Idaho State Journal

Tuesday, January 25, 2000

INEEL meets the public in Jackson Hole
Mixed-waste incinerator expected to be hot topic

By Anne Minard
Journal Staff Writer
POCATELLO - A public meeting in Jackson Hole Tuesday night should shed light on public opinion regarding a mixed-waste incinerator Idaho National Engineering and Environmental Laboratory hopes to build.
The meeting will begin 7 p.m. Tuesday at the Jackson Hole Middle School, 1230 South Park Loop Road.
Last week, the environmental group Keep Yellowstone Nuclear Free, based in Jackson, bought a full-page newspaper advertisement to warn about the possible effects of an accident at the proposed incinerator.
The group distributed hundreds of copies of the ad at the University of Idaho potato conference last week at Idaho State University to target southeastern Idaho's spud farmers. It claims winds will send the incinerator's radioactive particulate their way.
But Gerald Macke, a technician for the National Weather Service, said the pre-
vailing winds in southeastern Idaho "12 months out of the year" blow toward the southwest. Jackson Hole lies almost due east of the proposed incinerator site.
Allan Jines, a spokesman for the U.S. Department of Energy in Idaho, said tests have been conducted for 30 years to ensure the safety of incinerators like the one proposed.
He said DOE has used computer simulations that take into account complex wind patterns in the area, and all areas within a 50-mile radius are predicted to be "well below" federal health regulations for pollutants.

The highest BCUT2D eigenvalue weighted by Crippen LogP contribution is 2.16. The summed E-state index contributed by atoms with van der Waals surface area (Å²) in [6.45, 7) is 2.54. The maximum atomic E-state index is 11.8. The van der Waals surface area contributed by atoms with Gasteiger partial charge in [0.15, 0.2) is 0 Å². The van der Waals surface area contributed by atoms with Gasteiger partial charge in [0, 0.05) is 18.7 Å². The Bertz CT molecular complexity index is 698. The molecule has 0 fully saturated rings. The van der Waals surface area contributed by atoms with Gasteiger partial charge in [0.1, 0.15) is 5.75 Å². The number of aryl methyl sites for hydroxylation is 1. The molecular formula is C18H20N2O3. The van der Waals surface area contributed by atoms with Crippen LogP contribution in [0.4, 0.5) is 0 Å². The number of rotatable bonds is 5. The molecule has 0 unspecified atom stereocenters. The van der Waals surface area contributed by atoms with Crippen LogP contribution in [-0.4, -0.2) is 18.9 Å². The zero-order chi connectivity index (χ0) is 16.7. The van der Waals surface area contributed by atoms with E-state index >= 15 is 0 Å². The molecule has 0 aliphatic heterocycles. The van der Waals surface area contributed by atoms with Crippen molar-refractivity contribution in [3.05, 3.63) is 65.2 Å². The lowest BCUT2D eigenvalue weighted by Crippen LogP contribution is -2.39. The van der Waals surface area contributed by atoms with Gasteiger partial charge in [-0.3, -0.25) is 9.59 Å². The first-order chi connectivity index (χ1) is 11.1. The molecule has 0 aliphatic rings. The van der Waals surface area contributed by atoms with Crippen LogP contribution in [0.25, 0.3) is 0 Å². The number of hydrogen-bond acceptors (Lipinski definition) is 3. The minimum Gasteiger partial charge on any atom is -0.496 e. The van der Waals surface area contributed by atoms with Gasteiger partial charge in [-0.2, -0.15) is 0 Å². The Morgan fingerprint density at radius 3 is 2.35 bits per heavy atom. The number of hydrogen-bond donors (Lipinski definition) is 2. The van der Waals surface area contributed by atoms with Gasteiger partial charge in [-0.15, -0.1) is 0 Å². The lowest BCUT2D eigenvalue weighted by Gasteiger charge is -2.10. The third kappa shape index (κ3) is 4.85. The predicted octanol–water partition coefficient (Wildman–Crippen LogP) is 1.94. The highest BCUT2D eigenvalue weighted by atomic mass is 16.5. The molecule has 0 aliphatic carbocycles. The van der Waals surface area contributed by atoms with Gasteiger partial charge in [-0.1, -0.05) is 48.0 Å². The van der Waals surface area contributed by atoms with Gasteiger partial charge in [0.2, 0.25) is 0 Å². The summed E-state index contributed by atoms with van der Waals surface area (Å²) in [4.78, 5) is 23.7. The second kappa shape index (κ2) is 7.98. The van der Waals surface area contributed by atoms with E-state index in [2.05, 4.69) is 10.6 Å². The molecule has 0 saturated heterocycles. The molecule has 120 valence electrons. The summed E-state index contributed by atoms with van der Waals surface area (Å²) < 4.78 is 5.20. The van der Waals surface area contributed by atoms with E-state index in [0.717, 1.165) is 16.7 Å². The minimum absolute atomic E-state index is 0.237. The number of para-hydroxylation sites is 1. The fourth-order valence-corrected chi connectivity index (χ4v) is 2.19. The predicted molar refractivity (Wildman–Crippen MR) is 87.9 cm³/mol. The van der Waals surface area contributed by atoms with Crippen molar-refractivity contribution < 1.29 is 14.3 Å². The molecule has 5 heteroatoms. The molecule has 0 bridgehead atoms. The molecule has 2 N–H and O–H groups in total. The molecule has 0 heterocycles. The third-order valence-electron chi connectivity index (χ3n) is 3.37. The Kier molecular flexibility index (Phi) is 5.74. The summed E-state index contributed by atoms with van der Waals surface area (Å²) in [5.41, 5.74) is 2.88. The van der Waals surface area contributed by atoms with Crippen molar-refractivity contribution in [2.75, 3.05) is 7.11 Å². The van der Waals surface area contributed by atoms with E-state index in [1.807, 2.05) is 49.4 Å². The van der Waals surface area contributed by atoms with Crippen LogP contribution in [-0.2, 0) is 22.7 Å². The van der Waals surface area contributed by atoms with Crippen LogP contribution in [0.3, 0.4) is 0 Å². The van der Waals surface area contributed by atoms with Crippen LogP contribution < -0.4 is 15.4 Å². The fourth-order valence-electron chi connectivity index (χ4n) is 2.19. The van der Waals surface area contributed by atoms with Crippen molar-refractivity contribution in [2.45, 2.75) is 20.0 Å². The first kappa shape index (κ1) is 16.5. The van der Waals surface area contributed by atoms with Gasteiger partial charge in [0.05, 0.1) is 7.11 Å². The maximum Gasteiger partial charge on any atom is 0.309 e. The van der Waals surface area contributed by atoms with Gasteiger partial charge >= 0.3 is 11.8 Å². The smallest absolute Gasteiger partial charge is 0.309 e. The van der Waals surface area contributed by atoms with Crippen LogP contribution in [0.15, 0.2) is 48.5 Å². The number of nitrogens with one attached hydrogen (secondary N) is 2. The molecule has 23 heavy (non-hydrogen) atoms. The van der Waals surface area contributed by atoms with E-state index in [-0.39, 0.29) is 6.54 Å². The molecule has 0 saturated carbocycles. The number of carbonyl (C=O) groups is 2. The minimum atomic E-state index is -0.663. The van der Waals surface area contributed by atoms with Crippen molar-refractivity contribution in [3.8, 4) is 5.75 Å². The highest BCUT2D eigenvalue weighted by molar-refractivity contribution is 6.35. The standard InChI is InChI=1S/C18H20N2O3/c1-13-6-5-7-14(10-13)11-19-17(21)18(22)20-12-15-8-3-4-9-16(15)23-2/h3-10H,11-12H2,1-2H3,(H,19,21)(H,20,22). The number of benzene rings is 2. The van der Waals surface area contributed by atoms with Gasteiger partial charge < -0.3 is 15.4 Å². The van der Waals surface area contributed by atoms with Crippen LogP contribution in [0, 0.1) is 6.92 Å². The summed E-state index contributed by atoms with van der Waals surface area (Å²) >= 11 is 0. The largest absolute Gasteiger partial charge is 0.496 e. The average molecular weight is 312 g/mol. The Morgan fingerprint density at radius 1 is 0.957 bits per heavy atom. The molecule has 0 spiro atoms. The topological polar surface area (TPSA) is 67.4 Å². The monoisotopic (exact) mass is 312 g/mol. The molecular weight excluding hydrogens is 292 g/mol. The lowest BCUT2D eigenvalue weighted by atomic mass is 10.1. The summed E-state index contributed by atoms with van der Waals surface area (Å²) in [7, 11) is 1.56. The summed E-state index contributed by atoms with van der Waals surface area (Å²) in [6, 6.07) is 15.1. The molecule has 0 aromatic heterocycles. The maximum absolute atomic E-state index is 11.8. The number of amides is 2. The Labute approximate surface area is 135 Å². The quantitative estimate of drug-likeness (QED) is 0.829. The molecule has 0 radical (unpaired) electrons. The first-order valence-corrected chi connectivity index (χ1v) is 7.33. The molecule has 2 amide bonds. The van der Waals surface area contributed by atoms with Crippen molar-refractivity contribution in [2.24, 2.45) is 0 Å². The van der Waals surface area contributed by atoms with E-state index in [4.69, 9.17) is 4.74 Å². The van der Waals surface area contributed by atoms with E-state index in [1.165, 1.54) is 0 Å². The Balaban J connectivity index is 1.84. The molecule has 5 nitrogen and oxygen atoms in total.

In addition, monitors will be installed to measure the amount of emissions discharged. Idaho officials also will be able to view a constant, real-time output of emissions.
The waste to be incinerated was shipped to INEEL from the Rocky Flats site in Colorado. Shipments were buried in the ground at INEEL from 1954 to 1970. That waste remains underground, and tests are under way to explore what's there and how best to treat it.
After 1970, INEEL began storing that same waste above ground in specially equipped structures. There is about 65,000 cubic meters or more than 300,000 barrels of the waste in above-ground storage. Twenty-two percent of that waste will be treated with the incinerator, and the rest will be processed by other methods, Jines said.
In a legal settlement signed last October, DOE is required to ship all of its transuranic waste" to the Waste Isolation Pilot Plant (WIPP) in New Mexico by 2015. No fewer than 3,100 cubic meters - about 15,000 barrels - must be out of Idaho by Dec. 31, 2002.
But without an incinerator to rid the waste of PCB contaminants and organic waste, WIPP won't accept it.
Construction on the incinerator is scheduled to begin this March, depending on when the state issues the required permits.
"We've not missed any milestone settlement agreements to date, and we're not going to miss them," Ron King, director of communications for DOE, said last week.

Anne Minard covers the environment and INEEL for the Journal. She may be reached by phone at 239-3168, or by e-mail at


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